WAID’S WORLD: Driver Exodus Product Of NASCAR’s Changing Circumstances
“Your old road is
Please get out of the new one
If you can’t lend your hand
For the times they are a-changin’ “
— Bob Dylan
When it comes to NASCAR, Dylan had it right: The times are certainly changing – and rapidly when it comes to the drivers who will or won’t compete on its Monster Energy circuit.
Perhaps at no other time in its history have so many quality drivers associated with major, winning teams departed NASCAR.
In a sense it has become a complete overhaul with a large group of established talent going away, to be replaced by younger drivers with few achievements but a lot of promise.
Over the course of two years some of NASCAR’s most prominent – and popular – drivers have either left the sport or plan to by the end of this season.
Jeff Gordon and Tony Stewart retired. Carl Edwards and Greg Biffle simply quit. Dale Earnhardt Jr. will retire at the end of the 2017 campaign. Matt Kenseth has said he’ll find something else to do in 2018. And Danica Patrick has yet to find work for next season.
There could be others on the sidelines by 2018.
These departed or departing drivers have won multiple races and championships. Their popularity has been enormous. Nearly all of them are assured enshrinement in the Hall of Fame.
There hasn’t been so large a NASCAR exodus since 1988 when drivers Benny Parsons, Cale Yarborough and Buddy Baker retired. Bobby Allison’s career ended after he suffered life-threatening injuries in an accident at Pocono.
Is all of this coincidence or are there reasons for it?
Some of it is coincidental. Earnhardt Jr., Gordon and Stewart, for their own reasons, planned for their retirements. But I’m not convinced the others did so. They were motivated by circumstances.
And in one man’s opinion the majority of those circumstances can be summarized by one word: economics.
NASCAR and its teams simply are not blessed with the incomes they enjoyed just a few years ago. And as such, they cannot spend as they once did.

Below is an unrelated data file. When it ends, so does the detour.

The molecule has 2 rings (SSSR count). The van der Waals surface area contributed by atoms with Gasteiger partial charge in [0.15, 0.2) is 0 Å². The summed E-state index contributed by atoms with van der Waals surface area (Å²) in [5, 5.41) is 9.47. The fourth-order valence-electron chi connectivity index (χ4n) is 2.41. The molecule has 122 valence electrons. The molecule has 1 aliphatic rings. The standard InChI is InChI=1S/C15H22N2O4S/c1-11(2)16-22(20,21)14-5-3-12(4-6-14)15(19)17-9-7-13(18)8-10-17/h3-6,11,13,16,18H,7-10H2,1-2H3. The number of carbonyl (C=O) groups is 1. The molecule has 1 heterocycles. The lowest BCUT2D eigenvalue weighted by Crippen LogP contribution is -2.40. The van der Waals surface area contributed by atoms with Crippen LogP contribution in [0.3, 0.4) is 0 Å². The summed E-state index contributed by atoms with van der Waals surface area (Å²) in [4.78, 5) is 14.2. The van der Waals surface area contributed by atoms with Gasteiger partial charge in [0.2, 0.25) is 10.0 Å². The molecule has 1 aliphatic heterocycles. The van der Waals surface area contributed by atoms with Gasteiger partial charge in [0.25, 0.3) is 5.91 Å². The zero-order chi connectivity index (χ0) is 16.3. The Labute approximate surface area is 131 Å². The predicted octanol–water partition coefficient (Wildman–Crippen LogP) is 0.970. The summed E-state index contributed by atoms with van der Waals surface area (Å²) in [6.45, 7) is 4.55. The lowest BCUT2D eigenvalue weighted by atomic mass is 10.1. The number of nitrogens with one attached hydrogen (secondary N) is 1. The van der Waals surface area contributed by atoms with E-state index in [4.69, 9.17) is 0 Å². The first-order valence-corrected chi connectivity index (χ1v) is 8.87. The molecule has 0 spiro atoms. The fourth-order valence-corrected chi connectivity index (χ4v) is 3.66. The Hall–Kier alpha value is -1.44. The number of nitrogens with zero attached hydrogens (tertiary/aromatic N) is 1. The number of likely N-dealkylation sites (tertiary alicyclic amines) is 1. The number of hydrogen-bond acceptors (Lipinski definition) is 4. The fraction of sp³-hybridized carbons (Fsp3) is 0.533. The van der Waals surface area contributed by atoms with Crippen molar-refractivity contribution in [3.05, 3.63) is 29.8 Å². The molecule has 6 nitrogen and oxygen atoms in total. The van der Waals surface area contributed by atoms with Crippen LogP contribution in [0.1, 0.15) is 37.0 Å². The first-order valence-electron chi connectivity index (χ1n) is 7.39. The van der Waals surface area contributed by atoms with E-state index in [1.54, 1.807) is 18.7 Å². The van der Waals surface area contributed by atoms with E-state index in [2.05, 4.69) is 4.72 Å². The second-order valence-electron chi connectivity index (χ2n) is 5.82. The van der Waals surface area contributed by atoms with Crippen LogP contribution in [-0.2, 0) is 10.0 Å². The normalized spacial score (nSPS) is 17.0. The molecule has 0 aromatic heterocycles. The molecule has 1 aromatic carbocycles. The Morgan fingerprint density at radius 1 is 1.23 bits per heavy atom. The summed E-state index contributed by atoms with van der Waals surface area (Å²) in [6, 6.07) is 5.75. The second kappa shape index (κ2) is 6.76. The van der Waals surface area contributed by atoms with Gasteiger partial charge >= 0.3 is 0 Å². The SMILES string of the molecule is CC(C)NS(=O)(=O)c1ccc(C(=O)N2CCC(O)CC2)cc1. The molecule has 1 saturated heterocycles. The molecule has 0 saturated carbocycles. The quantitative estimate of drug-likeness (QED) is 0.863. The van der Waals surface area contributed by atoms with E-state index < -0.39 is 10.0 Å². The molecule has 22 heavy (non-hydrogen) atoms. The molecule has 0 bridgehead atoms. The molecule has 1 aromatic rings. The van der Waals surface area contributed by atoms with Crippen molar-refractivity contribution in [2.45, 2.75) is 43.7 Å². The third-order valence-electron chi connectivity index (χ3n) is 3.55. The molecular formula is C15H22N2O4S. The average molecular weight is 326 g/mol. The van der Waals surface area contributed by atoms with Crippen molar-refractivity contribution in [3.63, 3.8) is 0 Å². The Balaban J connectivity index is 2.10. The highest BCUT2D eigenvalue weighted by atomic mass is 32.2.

Which means, in turn, they have had to economize – trim budgets and costs. And one way to do that is to reduce driver salaries. It follows that an expensive competitor might be released in favor of another who will work for less money.
How it all reached this point is a subject for debate. Many fans claim that NASCAR’s seemingly unending meddling with rules, technology, scheduling, policies, points system and championship format so severely diluted interest that race attendance and television ratings dropped.
It followed that sponsors either lost all interest or decided to cut their flow of dollars to the teams.
With sponsorship money much harder to find teams had to resort to multiple financial backers in order to compete. And while they did that, they also found ways to reduce the bills.Da
The causes may be up for discussion but the facts are these: Teams can no longer afford the luxury of $30 million single entity sponsors because there are so few, if any, available.
Gone are the days of extra personnel hired solely to work with inner-team organizations created solely for testing. Remember that?
For a while now teams have had to work hard simply to find the means to compete. That’s a reason why they have two, three, four or more sponsors on board for a single season.
These sponsors pay less to represent teams on a limited schedule. But it’s the only way they will participate in NASCAR – they are fully aware of smaller crowds and television numbers.
It is logical to assume that in their effort to reduce costs, teams have found it necessary to adjust salaries.
It could be that in some cases they have asked their drivers to take a salary cut. Perhaps they have declared that if they want to remain, they have to do so with reduced pay.
I’m not saying that drivers like Biffle, Edwards and Kenseth have done what they have because they won’t race for less money – or take a position with any team they determine to be substandard.
Common sense tells us they aren’t earning as much as their predecessors – who deserved every nickel, by the way.
I’m certain there is a lot more to all of this. But it is happening.
It’s part of a cycle that has always been associated with NASCAR – the times are a-changin’.
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